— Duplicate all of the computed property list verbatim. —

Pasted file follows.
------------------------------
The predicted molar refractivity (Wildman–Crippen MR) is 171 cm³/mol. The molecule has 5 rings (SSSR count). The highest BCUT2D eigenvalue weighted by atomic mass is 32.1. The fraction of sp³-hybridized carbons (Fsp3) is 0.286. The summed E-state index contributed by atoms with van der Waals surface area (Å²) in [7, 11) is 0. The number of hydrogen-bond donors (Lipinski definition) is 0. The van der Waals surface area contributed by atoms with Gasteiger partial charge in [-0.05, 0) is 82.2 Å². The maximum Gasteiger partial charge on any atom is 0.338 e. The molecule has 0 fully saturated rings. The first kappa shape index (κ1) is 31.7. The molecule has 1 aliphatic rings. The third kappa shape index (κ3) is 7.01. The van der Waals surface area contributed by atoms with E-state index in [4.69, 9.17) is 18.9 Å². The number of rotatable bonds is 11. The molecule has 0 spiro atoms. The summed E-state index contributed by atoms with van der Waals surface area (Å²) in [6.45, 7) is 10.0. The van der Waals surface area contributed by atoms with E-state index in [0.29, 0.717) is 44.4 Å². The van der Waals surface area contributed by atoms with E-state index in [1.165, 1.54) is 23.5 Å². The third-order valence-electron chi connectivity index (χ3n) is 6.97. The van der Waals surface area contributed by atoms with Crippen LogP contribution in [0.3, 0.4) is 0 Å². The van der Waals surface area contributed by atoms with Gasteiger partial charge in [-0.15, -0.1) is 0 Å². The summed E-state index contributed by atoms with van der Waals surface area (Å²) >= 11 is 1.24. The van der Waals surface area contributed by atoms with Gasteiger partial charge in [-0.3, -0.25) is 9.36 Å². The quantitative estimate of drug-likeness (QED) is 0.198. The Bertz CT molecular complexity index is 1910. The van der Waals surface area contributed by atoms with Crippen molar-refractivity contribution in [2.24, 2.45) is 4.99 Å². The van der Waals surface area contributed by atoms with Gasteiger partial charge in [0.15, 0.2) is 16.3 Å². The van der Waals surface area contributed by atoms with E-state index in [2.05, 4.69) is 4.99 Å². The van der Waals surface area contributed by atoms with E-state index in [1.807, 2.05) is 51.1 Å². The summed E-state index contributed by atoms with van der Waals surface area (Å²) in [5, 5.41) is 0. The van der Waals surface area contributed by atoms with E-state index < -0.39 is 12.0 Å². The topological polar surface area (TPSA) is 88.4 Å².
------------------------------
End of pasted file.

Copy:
The predicted molar refractivity (Wildman–Crippen MR) is 171 cm³/mol. The molecule has 5 rings (SSSR count). The highest BCUT2D eigenvalue weighted by atomic mass is 32.1. The fraction of sp³-hybridized carbons (Fsp3) is 0.286. The summed E-state index contributed by atoms with van der Waals surface area (Å²) in [7, 11) is 0. The number of hydrogen-bond donors (Lipinski definition) is 0. The van der Waals surface area contributed by atoms with Gasteiger partial charge in [-0.05, 0) is 82.2 Å². The maximum Gasteiger partial charge on any atom is 0.338 e. The molecule has 0 fully saturated rings. The first kappa shape index (κ1) is 31.7. The molecule has 1 aliphatic rings. The third kappa shape index (κ3) is 7.01. The van der Waals surface area contributed by atoms with E-state index in [4.69, 9.17) is 18.9 Å². The number of rotatable bonds is 11. The molecule has 0 spiro atoms. The summed E-state index contributed by atoms with van der Waals surface area (Å²) in [6.45, 7) is 10.0. The van der Waals surface area contributed by atoms with E-state index in [0.29, 0.717) is 44.4 Å². The van der Waals surface area contributed by atoms with E-state index in [1.165, 1.54) is 23.5 Å². The third-order valence-electron chi connectivity index (χ3n) is 6.97. The van der Waals surface area contributed by atoms with Crippen LogP contribution in [0.3, 0.4) is 0 Å². The van der Waals surface area contributed by atoms with Gasteiger partial charge in [-0.15, -0.1) is 0 Å². The summed E-state index contributed by atoms with van der Waals surface area (Å²) >= 11 is 1.24. The van der Waals surface area contributed by atoms with Gasteiger partial charge in [-0.3, -0.25) is 9.36 Å². The quantitative estimate of drug-likeness (QED) is 0.198. The Bertz CT molecular complexity index is 1910. The van der Waals surface area contributed by atoms with Crippen molar-refractivity contribution in [2.24, 2.45) is 4.99 Å². The van der Waals surface area contributed by atoms with Gasteiger partial charge in [0.15, 0.2) is 16.3 Å². The van der Waals surface area contributed by atoms with E-state index in [2.05, 4.69) is 4.99 Å². The van der Waals surface area contributed by atoms with E-state index in [1.807, 2.05) is 51.1 Å². The summed E-state index contributed by atoms with van der Waals surface area (Å²) in [5, 5.41) is 0. The van der Waals surface area contributed by atoms with E-state index < -0.39 is 12.0 Å². The topological polar surface area (TPSA) is 88.4 Å².